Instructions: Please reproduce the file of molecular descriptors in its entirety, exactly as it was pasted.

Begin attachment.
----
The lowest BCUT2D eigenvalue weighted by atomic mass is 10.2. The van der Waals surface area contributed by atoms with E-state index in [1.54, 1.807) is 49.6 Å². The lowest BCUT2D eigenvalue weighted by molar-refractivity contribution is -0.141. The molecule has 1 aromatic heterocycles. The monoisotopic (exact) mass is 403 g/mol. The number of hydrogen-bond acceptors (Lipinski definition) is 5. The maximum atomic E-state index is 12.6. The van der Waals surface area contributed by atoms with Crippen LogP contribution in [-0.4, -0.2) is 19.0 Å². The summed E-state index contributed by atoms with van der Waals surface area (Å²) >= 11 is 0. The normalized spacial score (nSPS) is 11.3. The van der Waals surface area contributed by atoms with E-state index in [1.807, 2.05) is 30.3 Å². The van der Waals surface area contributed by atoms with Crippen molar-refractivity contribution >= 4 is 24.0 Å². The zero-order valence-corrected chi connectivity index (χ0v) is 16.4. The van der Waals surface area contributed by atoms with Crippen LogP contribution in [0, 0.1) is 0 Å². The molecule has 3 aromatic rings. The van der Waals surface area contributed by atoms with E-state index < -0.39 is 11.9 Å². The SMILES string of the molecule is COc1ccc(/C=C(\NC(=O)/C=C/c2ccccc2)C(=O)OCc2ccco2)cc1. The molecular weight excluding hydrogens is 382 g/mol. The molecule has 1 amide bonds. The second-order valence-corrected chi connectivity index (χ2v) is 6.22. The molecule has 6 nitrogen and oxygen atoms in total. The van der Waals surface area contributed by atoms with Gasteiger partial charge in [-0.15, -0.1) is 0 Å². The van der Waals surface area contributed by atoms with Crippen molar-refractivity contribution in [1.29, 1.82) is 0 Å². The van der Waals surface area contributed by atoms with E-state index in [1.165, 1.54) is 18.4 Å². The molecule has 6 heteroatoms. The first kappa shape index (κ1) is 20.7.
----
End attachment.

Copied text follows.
The lowest BCUT2D eigenvalue weighted by atomic mass is 10.2. The van der Waals surface area contributed by atoms with E-state index in [1.54, 1.807) is 49.6 Å². The lowest BCUT2D eigenvalue weighted by molar-refractivity contribution is -0.141. The molecule has 1 aromatic heterocycles. The monoisotopic (exact) mass is 403 g/mol. The number of hydrogen-bond acceptors (Lipinski definition) is 5. The maximum atomic E-state index is 12.6. The van der Waals surface area contributed by atoms with Crippen LogP contribution in [-0.4, -0.2) is 19.0 Å². The summed E-state index contributed by atoms with van der Waals surface area (Å²) >= 11 is 0. The normalized spacial score (nSPS) is 11.3. The van der Waals surface area contributed by atoms with E-state index in [1.807, 2.05) is 30.3 Å². The van der Waals surface area contributed by atoms with Crippen molar-refractivity contribution >= 4 is 24.0 Å². The zero-order valence-corrected chi connectivity index (χ0v) is 16.4. The van der Waals surface area contributed by atoms with Crippen LogP contribution in [0, 0.1) is 0 Å². The molecule has 3 aromatic rings. The van der Waals surface area contributed by atoms with E-state index < -0.39 is 11.9 Å². The SMILES string of the molecule is COc1ccc(/C=C(\NC(=O)/C=C/c2ccccc2)C(=O)OCc2ccco2)cc1. The molecular weight excluding hydrogens is 382 g/mol. The molecule has 1 amide bonds. The second-order valence-corrected chi connectivity index (χ2v) is 6.22. The molecule has 6 nitrogen and oxygen atoms in total. The van der Waals surface area contributed by atoms with Gasteiger partial charge in [-0.15, -0.1) is 0 Å². The van der Waals surface area contributed by atoms with Crippen molar-refractivity contribution in [1.29, 1.82) is 0 Å². The van der Waals surface area contributed by atoms with E-state index in [1.165, 1.54) is 18.4 Å². The molecule has 6 heteroatoms. The first kappa shape index (κ1) is 20.7.